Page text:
Synopses & Reviews
The murder of Abraham Lincoln set off the greatest manhunt in American history the pursuit and capture of John Wilkes Booth. From April 14 to April 26, 1865, the assassin led Union cavalry and detectives on a wild twelve-day chase through the streets of Washington, D.C., across the swamps of Maryland, and into the forests of Virginia, while the nation, still reeling from the just-ended Civil War, watched in horror and sadness.
At the very center of this story is John Wilkes Booth, America's notorious villain. A Confederate sympathizer and a member of a celebrated acting family, Booth threw away his fame and wealth for a chance to avenge the South's defeat. For almost two weeks, he confounded the manhunters, slipping away from their every move and denying them the justice they sought.
Based on rare archival materials, obscure trial transcripts, and Lincoln's own blood relics, Manhunt is a fully documented work, but it is also a fascinating tale of murder, intrigue, and betrayal. A gripping hour-by-hour account told through the eyes of the hunted and the hunters, this is history as you've never read it before.
"In the early days of April 1865, with the bloody war to preserve the union finished, Swanson tells us, Abraham Lincoln was 'jubilant.' Elsewhere in Washington, the other player in the coming drama of the president's assassination was miserable. Hearing Lincoln's April 10 victory speech, famed actor and Confederate die-hard John Wilkes Booth turned to a friend and remarked with seething hatred, 'That means nigger citizenship. Now, by God, I'll put him through.' On April 14, Booth did just that. With great power, passion and at a thrilling, breakneck pace, Swanson (Lincoln's Assassins: Their Trial and Execution) conjures up an exhausted yet jubilant nation ruptured by grief, stunned by tragedy and hell-bent on revenge. For 12 days, assisted by family and some women smitten by his legendary physical beauty, Booth relied on smarts, stealth and luck to elude the best detectives, military officers and local police the federal government could muster. Taking the reader into the action, the story is shot through with breathless, vivid, even gory detail. With a deft, probing style and no small amount of swagger, Swanson, a member of the Lincoln Bicentennial Commission, has crafted pure narrative pleasure, sure to satisfy the casual reader and Civil War aficionado alike. 11 b&w photos not seen by PW." Publishers Weekly (Starred Review) (Copyright Reed Business Information, Inc.)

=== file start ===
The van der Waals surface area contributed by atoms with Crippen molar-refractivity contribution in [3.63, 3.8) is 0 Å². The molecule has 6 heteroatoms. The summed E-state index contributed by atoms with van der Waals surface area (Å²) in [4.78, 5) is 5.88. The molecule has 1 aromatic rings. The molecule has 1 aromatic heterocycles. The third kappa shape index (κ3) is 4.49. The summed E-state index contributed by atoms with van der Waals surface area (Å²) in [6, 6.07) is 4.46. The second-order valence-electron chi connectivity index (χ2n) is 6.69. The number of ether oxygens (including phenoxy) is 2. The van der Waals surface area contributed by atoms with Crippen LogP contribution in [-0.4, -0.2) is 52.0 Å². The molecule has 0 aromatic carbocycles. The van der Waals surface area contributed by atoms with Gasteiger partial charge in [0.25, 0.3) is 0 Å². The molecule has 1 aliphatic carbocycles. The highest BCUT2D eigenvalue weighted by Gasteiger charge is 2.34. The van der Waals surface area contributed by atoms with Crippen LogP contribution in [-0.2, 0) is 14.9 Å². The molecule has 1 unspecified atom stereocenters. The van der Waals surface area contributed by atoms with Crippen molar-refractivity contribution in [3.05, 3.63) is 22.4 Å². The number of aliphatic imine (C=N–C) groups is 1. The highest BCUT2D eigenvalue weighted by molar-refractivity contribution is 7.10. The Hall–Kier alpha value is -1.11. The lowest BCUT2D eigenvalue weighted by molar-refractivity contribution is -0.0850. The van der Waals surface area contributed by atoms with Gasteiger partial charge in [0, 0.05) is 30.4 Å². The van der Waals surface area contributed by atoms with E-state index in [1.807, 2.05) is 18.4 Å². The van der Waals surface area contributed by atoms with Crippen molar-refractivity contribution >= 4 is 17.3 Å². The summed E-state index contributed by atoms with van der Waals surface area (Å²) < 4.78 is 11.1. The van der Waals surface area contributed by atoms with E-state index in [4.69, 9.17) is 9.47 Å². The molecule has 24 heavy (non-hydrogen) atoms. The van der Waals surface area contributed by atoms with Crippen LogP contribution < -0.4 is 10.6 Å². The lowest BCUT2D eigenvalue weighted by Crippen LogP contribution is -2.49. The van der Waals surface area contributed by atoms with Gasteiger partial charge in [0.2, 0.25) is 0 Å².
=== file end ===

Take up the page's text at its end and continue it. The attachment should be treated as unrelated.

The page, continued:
"Mr. Swanson's moment-by-moment account of the 12-day chase is compulsively readable....Swanson reminds us that history is ultimately governed not by impersonal economic and social forces but by all the emotions that make up individual human beings..." Wall Street Journal
"[Mr. Swanson] has successfully streamlined the assassination's aftermath into an action-adventure version of these events. He makes Manhunt very accessible and infuses it with high drama." Janet Maslin, The New York Times
"Artfully arranging Booth's flight with the frantic federal dragnet that sought him, Swanson so tensely dramatizes the chase, capture, and killing of Booth that serious shelf-life...awaits his account of the assassination." Booklist
"[A]s gripping a page-turner as anything you'll find on the mystery shelf....[Swanson] makes the characters in this great American tragedy actually seem human. Even Booth comes across as viscerally real... (Grade: A)" Entertainment Weekly
"[E]xtraordinary....This is a story as gripping as any tightly scripted crime drama, yet Swanson doesn't play fast and loose with historical facts." Boston Globe
"The narrative's most interesting character Lincoln himself is gone after the first act....On balance, though, Manhunt is a rattling good read. And it's a surprisingly suspenseful one." USA Today
"Swanson's precise, minute-by-minute account is surprisingly suspenseful....With scrupulous research as the bedrock to an enthralling story, Manhunt will appeal to casual readers of popular history, as well as academic historians." Charlotte Observer
A fascinating and vivid account of the escape of John Wilkes Booth, Abraham Lincoln's assassin, takes readers along on the intensive search from the streets of Washington, D.C., through the swamps of Maryland, into the forests of Virginia, and into the lives of the men who pursued him. Reprint. 200,000 first printing.
From April 14-26, 1865, the hunt for John Wilkes Booth and his accomplices transfixed a nation reeling from the horrors of the newly ended Civil War. "Manhunt" takes readers on the intensive search that moves side-by-side with the desperate assassin from the streets of Washington, D.C., through the swamps of Maryland, and into the forests of Virginia.
About the Author
James L. Swanson, an attorney and Lincoln scholar, has held a number of government and think-tank posts in Washington, D.C. He has written about history, the Constitution, popular culture, and other subjects for a variety of publications, including the Wall Street Journal, Los Angeles Times, and American Heritage. He is the coauthor of Lincoln's Assassins: Their Trial and Execution. Swanson is a member of the advisory committee of the Abraham Lincoln Bicentennial Commission. He lives in Washington, D.C.